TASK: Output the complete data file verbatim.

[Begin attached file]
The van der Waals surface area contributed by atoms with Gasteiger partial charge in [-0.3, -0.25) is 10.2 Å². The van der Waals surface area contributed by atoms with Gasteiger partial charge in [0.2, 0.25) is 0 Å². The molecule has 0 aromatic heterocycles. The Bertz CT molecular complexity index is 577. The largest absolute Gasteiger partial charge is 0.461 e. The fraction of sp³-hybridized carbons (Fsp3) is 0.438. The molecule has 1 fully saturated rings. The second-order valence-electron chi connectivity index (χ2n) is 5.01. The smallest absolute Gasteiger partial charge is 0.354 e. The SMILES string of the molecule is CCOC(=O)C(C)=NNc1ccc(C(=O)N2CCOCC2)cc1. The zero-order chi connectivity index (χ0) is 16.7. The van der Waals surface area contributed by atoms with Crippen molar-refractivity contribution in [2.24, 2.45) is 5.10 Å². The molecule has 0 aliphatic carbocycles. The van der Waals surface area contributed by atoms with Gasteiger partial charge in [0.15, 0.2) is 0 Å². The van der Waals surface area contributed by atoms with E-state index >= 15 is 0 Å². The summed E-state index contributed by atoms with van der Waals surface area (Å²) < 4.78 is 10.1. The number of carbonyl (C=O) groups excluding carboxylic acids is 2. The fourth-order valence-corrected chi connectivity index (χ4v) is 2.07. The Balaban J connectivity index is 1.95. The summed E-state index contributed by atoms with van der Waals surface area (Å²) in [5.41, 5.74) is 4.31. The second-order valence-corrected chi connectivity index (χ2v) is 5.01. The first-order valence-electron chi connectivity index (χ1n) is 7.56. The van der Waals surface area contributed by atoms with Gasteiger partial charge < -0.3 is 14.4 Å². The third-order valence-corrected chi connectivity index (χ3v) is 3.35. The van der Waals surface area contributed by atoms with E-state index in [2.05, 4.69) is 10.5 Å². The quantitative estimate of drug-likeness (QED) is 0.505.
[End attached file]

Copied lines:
The van der Waals surface area contributed by atoms with Gasteiger partial charge in [-0.3, -0.25) is 10.2 Å². The van der Waals surface area contributed by atoms with Gasteiger partial charge in [0.2, 0.25) is 0 Å². The molecule has 0 aromatic heterocycles. The Bertz CT molecular complexity index is 577. The largest absolute Gasteiger partial charge is 0.461 e. The fraction of sp³-hybridized carbons (Fsp3) is 0.438. The molecule has 1 fully saturated rings. The second-order valence-electron chi connectivity index (χ2n) is 5.01. The smallest absolute Gasteiger partial charge is 0.354 e. The SMILES string of the molecule is CCOC(=O)C(C)=NNc1ccc(C(=O)N2CCOCC2)cc1. The zero-order chi connectivity index (χ0) is 16.7. The van der Waals surface area contributed by atoms with Crippen molar-refractivity contribution in [2.24, 2.45) is 5.10 Å². The molecule has 0 aliphatic carbocycles. The van der Waals surface area contributed by atoms with Gasteiger partial charge in [0.15, 0.2) is 0 Å². The van der Waals surface area contributed by atoms with E-state index >= 15 is 0 Å². The summed E-state index contributed by atoms with van der Waals surface area (Å²) < 4.78 is 10.1. The number of carbonyl (C=O) groups excluding carboxylic acids is 2. The fourth-order valence-corrected chi connectivity index (χ4v) is 2.07. The Balaban J connectivity index is 1.95. The summed E-state index contributed by atoms with van der Waals surface area (Å²) in [5.41, 5.74) is 4.31. The second-order valence-corrected chi connectivity index (χ2v) is 5.01. The first-order valence-electron chi connectivity index (χ1n) is 7.56. The van der Waals surface area contributed by atoms with Gasteiger partial charge < -0.3 is 14.4 Å². The third-order valence-corrected chi connectivity index (χ3v) is 3.35. The van der Waals surface area contributed by atoms with E-state index in [2.05, 4.69) is 10.5 Å². The quantitative estimate of drug-likeness (QED) is 0.505.